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Labor secretary expects Congress to block rail strike

By Trains Staff | November 5, 2022

Walsh tells CNN he still wants unions, railroads to negotiate a deal

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Portrait of man in front of U.S. flag
U.S. Labor Secretary Marty Walsh (Department of Labor)

NEW YORK — U.S. Secretary of Labor Marty Walsh, credited by unions with a key role in the tentative agreement that averted a railroad strike in September, says he expects Congress will act to block a possible strike later this month.

Walsh made his comments on Friday to CNN, prior to the latest vote ratifying a national rail labor contract. The International Association of Machinists and Aerospace Workers District 19, which represents 4,900 rail worker, on Saturday announced it had approved a tentative deal by a 52%-48% margin [see “Machinists narrowly ratify …,” Trains News Wire, Nov. 5, 2022]

Just 52% of voters approved the agreement, after the union’s rank and file had turned down a previous deal.

The Brotherhood of Maintenance of Way Employes Division and Brotherhood of Railroad Signalmen have turned down tentative agreements, with the BMWED set to strike as soon as Nov. 19.

Walsh said his goal is to “get those two unions back at the table with companies and get this thing done,” and that a negotiated settlement is the best possible outcome. But if the two sides don’t reach an agreement, he said, “Congress will have to take action to avert a strike in our country.”

The BMWED is seeking paid sick leave for its members, which the railroads have previously rejected and did so again when the two sides reopened negotiations [see “Railroads reject maintenance of way workers’ request …,Trains News Wire, Oct. 20, 2022].

In response to Walsh’s statement, the union told CNN, “Congress should not have to intervene. The railroads should provide paid sick leave to its employees. They have the money to do it, and it literally would cost them a penny of every dollar of record profits to provide it. It’s only 2% of what CSX, NS, and UP spent so far this year in stock buybacks. It’s literally nothing to them, yet they refuse to provide it.”

12 thoughts on “Labor secretary expects Congress to block rail strike

  1. How exactly does Congress block a strike? Send armed guards to every railroad and force employees to work?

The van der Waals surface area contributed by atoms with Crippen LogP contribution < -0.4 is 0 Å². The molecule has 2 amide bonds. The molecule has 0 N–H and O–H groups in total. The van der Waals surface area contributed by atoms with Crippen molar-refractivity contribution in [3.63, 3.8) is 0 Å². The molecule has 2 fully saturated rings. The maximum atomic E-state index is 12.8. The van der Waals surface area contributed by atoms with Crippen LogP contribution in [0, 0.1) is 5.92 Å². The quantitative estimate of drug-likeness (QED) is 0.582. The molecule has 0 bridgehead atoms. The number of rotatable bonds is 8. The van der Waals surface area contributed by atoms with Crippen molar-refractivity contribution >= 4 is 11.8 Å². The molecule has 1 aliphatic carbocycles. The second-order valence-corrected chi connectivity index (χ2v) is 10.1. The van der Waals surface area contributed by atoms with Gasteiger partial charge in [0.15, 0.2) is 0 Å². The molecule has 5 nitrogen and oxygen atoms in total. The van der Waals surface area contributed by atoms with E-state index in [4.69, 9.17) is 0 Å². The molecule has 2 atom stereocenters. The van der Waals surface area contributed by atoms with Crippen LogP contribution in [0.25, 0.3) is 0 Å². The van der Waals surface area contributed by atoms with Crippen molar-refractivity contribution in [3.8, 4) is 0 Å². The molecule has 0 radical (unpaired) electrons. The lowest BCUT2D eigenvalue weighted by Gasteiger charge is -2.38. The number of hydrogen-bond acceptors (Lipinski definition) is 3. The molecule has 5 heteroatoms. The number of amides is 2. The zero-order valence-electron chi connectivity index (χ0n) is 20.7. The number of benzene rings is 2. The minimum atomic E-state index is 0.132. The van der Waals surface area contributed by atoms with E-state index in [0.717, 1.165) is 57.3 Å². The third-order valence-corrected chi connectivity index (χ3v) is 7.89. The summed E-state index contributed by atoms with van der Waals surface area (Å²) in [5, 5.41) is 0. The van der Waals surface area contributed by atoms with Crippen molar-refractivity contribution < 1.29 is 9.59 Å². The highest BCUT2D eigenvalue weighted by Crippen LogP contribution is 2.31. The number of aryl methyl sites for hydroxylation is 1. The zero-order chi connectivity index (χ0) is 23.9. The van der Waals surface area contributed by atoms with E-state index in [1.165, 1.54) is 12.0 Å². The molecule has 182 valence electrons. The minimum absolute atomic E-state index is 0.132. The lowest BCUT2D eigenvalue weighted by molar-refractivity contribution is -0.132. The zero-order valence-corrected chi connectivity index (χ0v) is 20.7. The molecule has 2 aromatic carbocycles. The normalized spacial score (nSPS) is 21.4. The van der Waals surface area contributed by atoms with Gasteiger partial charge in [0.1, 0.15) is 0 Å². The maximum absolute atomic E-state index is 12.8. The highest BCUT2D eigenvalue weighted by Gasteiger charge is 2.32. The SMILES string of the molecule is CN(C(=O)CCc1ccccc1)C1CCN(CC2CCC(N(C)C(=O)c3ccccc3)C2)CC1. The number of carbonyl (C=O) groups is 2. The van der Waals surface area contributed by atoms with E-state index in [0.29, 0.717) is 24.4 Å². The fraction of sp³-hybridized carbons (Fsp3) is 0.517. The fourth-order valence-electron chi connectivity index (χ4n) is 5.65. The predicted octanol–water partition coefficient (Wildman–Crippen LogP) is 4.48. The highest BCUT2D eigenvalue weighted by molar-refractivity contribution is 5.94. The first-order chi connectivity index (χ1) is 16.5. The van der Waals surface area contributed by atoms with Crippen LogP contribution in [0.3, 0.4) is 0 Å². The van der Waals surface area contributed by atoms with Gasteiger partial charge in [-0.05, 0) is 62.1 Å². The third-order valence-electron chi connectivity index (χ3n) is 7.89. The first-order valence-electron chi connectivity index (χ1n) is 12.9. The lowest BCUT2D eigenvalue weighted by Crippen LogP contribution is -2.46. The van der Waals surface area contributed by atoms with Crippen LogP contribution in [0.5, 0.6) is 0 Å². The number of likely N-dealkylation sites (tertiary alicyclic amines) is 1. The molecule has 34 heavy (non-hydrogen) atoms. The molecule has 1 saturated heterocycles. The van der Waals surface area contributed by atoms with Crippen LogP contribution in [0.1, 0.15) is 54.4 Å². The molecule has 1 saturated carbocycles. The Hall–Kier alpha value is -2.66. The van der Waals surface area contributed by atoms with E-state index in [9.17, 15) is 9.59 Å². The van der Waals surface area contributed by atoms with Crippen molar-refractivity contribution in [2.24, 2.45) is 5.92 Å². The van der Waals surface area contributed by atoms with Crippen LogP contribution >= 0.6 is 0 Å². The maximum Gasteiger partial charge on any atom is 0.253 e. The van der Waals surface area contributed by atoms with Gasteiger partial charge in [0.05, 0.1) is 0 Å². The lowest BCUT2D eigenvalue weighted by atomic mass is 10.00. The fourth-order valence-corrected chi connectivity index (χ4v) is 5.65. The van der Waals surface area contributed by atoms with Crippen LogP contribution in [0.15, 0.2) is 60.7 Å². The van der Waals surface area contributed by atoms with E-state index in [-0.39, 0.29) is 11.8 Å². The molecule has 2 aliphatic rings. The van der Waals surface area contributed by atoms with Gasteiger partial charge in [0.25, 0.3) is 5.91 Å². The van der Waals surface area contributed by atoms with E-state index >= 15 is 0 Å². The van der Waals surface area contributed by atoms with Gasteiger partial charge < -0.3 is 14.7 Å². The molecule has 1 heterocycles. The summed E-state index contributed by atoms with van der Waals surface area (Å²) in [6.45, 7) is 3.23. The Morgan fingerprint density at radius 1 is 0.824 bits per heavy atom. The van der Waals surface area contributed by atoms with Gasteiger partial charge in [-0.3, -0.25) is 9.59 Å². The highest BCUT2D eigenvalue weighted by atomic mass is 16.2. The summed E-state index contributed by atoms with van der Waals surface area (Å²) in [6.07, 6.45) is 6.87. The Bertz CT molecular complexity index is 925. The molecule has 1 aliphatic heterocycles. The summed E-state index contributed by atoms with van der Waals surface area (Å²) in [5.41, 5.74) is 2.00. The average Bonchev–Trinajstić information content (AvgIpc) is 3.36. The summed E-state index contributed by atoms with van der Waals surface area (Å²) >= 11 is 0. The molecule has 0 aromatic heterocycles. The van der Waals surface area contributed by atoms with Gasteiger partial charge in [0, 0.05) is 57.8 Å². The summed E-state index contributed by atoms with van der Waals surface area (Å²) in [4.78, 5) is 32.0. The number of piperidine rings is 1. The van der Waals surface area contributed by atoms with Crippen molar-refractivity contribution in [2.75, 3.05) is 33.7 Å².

1. It’s part of the Railway Labor Act…if you really want to know how Congress does it…use Google, there’s plenty of information from the last time the railroad workers went on strike.

      As for attrition and getting the younger crowd to work these jobs…at some point these will be the only jobs available and they won’t have unemployment to fall back on. So either they learn to work or they starve to death on the streets.

    2. Thanks Gerald. I don’t think railroads want to hire a young man or a young woman who can’t get a job anywhere else so is starving to death on the streets.

    3. This is the U.S., where you can receive more in cash and “benefits” than earning after-tax from a 40-hour/week minimum wage job. “Working” is unnecessary, if you don’t want to. “Somebody” always pays!

  2. anybody want to bet that the SMART and BLE&T rank and file will approve the PEB termed proposed contract? The votes are already cast: the union leadership bowed to pressure from the federal executive branch to delay the announcement for two months conveniently until congress reconvenes post election. Arbitration can never SOLVE the quality-of-life issues; the rank-and-file will get nothing more than a token change if that is what congress rules. Rotating strikes are met with crippling embargos and lockouts as we have seen in the past. The companies have little fear of any fundamental change, it would be as mentioned a pittance to their bottom-line profit. It will not stop the rising rate of attrition and the ability to solve the crew shortages as new young hires quit at a record rate.

  3. A contract agreement can be reached by the union heads and management or in this case the President annoucing the deal. However the real power lies with the rank and file or the union membership who votes on the new contract. If they vote against it, its back to the bargaining table to either make changes or totally negoiate a new deal. If all fails then a strike vote is called for and the union or unions can authorize a strike. Based on the discord and distrust between management and the rail unions, this is far from over and a strike is still a possibility. Unlike government or public sector employees who are in most cases barred from striking. the union employees are working for private interests and are free to strike at any time if they don’t get a new contract that meets their needs. With the current stormy climate over Washington and Congress and an uncertain future makeup after Tuesday, let’s see if Congress will really step in to avert a strike by the rail unions
    Joseph C. Markfelder

    1. The “real power”, to use your term, lies with the next generation of the American work force, which will vote “no” to enlisting for these jobs.

  4. What is going on, didn’t the president tell us that it was a done deal negotiated by all concerned just a short while ago.

    1. pay attention.

      There were contracts negotiated, but they have to be ratified my the membership of the unions. Many of the unions have voted yes, but a few voted no which led to further negotiations.

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